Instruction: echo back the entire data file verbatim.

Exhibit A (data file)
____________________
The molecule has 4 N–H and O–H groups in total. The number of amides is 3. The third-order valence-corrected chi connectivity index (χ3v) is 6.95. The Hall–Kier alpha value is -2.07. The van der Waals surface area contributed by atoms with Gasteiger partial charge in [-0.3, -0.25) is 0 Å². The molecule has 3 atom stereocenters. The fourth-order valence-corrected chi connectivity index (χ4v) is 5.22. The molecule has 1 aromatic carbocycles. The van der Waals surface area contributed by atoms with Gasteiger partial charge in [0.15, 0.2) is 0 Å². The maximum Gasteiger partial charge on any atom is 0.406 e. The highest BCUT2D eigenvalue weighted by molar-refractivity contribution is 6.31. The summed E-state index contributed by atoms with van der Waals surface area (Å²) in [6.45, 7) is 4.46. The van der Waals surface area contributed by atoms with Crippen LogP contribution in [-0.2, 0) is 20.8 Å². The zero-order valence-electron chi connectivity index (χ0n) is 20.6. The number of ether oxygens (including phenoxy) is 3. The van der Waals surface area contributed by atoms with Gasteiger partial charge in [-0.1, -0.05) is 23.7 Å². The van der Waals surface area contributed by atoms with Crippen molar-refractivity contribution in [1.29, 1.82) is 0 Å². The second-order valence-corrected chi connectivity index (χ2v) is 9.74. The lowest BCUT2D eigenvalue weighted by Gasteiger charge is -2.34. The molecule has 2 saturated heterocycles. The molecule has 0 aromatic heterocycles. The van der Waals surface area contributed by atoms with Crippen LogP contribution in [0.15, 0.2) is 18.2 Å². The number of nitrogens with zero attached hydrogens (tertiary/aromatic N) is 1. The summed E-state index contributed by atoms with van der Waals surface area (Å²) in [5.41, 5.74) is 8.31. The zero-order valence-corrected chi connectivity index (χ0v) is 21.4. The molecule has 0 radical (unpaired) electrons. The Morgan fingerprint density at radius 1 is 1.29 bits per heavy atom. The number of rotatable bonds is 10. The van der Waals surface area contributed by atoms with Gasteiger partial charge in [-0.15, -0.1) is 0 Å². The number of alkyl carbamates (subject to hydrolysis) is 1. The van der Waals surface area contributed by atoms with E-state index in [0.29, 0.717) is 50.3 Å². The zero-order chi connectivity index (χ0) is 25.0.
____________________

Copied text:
The molecule has 4 N–H and O–H groups in total. The number of amides is 3. The third-order valence-corrected chi connectivity index (χ3v) is 6.95. The Hall–Kier alpha value is -2.07. The van der Waals surface area contributed by atoms with Gasteiger partial charge in [-0.3, -0.25) is 0 Å². The molecule has 3 atom stereocenters. The fourth-order valence-corrected chi connectivity index (χ4v) is 5.22. The molecule has 1 aromatic carbocycles. The van der Waals surface area contributed by atoms with Gasteiger partial charge in [0.15, 0.2) is 0 Å². The maximum Gasteiger partial charge on any atom is 0.406 e. The highest BCUT2D eigenvalue weighted by molar-refractivity contribution is 6.31. The summed E-state index contributed by atoms with van der Waals surface area (Å²) in [6.45, 7) is 4.46. The van der Waals surface area contributed by atoms with Crippen LogP contribution in [-0.2, 0) is 20.8 Å². The zero-order valence-electron chi connectivity index (χ0n) is 20.6. The number of ether oxygens (including phenoxy) is 3. The van der Waals surface area contributed by atoms with Gasteiger partial charge in [-0.1, -0.05) is 23.7 Å². The van der Waals surface area contributed by atoms with Crippen molar-refractivity contribution in [1.29, 1.82) is 0 Å². The second-order valence-corrected chi connectivity index (χ2v) is 9.74. The lowest BCUT2D eigenvalue weighted by Gasteiger charge is -2.34. The molecule has 2 saturated heterocycles. The molecule has 0 aromatic heterocycles. The van der Waals surface area contributed by atoms with Crippen LogP contribution in [0.15, 0.2) is 18.2 Å². The number of nitrogens with zero attached hydrogens (tertiary/aromatic N) is 1. The summed E-state index contributed by atoms with van der Waals surface area (Å²) in [5.41, 5.74) is 8.31. The zero-order valence-corrected chi connectivity index (χ0v) is 21.4. The molecule has 0 radical (unpaired) electrons. The Morgan fingerprint density at radius 1 is 1.29 bits per heavy atom. The number of rotatable bonds is 10. The van der Waals surface area contributed by atoms with Gasteiger partial charge in [-0.15, -0.1) is 0 Å². The number of alkyl carbamates (subject to hydrolysis) is 1. The van der Waals surface area contributed by atoms with E-state index in [0.29, 0.717) is 50.3 Å². The zero-order chi connectivity index (χ0) is 25.0.